Economy & Budget

Subsidizing Bad Decisions

Now that the federal government has decided to bail out
homeowners in trouble, with mortgage loans up to $729,000, that raises some
questions that ought to be asked, but are seldom being asked.

Since the average American never took out a mortgage loan as big
as seven hundred grand– for the very good reason that he could not afford
it– why should he be forced as a taxpayer to subsidize someone else who
apparently couldn’t afford it either, but who got in over his head anyway?

Why should taxpayers who live in apartments, perhaps because
they did not feel that they could afford to buy a house, be forced to
subsidize other people who could not afford to buy a house, but who went
ahead and bought one anyway?

We hear a lot of talk in some quarters about how any one of us
could be in the same financial trouble that many homeowners are in if we
lost our job or had some other misfortune. The pat phrase is that we are all
just a few paydays away from being in the same predicament.

Another way of saying the same thing is that some people live
high enough on the hog that any of the common misfortunes of life can ruin
them.

Who hasn’t been out of work at some time or other, or had an
illness or accident that created unexpected expenses? The old and trite
notion of "saving for a rainy day" is old and trite precisely because this
has been a common experience for a very long time.

What is new is the current notion of indulging people who
refused to save for a rainy day or to live within their means. In politics,
it is called "compassion"– which comes in both the standard liberal version
and "compassionate conservatism."

The one person toward whom there is no compassion is the
taxpayer.

The current political stampede to stop mortgage foreclosures
proceeds as if foreclosures are just something that strikes people like a
bolt of lightning from the blue– and as if the people facing foreclosures
are the only people that matter.

What if the foreclosures are not stopped?

Will millions of homes just sit empty? Or will new people move
into those homes, now selling for lower prices– prices perhaps more within
the means of the new occupants?

The same politicians who have been talking about a need for
"affordable housing" for years are now suddenly alarmed that home prices are
falling. How can housing become more affordable unless prices fall?

The political meaning of "affordable housing" is housing that is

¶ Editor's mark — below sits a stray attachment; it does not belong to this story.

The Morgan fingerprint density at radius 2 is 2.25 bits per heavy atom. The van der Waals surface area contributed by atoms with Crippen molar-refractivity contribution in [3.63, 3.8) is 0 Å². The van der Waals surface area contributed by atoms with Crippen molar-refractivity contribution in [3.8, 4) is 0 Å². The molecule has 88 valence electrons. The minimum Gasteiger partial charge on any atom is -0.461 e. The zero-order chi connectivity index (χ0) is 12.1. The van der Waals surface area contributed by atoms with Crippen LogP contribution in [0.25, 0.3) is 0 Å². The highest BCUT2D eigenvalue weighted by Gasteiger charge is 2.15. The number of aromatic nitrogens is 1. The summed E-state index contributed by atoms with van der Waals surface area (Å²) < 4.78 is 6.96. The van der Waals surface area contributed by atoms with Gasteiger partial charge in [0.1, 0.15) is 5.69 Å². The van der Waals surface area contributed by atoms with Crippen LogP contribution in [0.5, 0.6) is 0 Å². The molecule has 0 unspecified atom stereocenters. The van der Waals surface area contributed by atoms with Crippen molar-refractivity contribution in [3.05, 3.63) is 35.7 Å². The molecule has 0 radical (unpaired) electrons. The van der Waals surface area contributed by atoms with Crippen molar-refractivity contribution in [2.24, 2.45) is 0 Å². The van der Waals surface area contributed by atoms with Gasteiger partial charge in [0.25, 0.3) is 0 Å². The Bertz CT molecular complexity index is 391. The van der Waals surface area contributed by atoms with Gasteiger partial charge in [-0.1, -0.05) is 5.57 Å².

made more affordable by politicians intervening to create government
subsidies, rent control or other gimmicks for which politicians can take
credit.

Affordable housing produced by market forces provides no benefit
to politicians and has no attraction for them.

Study after study, not only here but in other countries, show
that the most affordable housing is where there has been the least
government interference with the market– contrary to rhetoric.

When new occupants of foreclosed housing find it more
affordable, will the previous occupants all become homeless? Or are they
more likely to move into homes or apartments that they can afford? They will
of course be sadder– but perhaps wiser as well.

The old and trite phrase "sadder but wiser" is old and trite for
the same reason that "saving for a rainy day" is old and trite. It reflects
an all too common human experience.

Even in an era of much-ballyhooed "change," the government
cannot eliminate sadness. What it can do is transfer that sadness from those
who made risky and unwise decisions to the taxpayers who had nothing to do
with their decisions.

Worse, the subsidizing of bad decisions destroys one of the most
effective sources of better decisions– namely, paying the consequences of
bad decisions.

In the wake of the housing debacle in California, more people
are buying less expensive homes, making bigger down payments, and staying
away from "creative" and risky financing. It is amazing how fast people
learn when they are not insulated from the consequences of their decisions.

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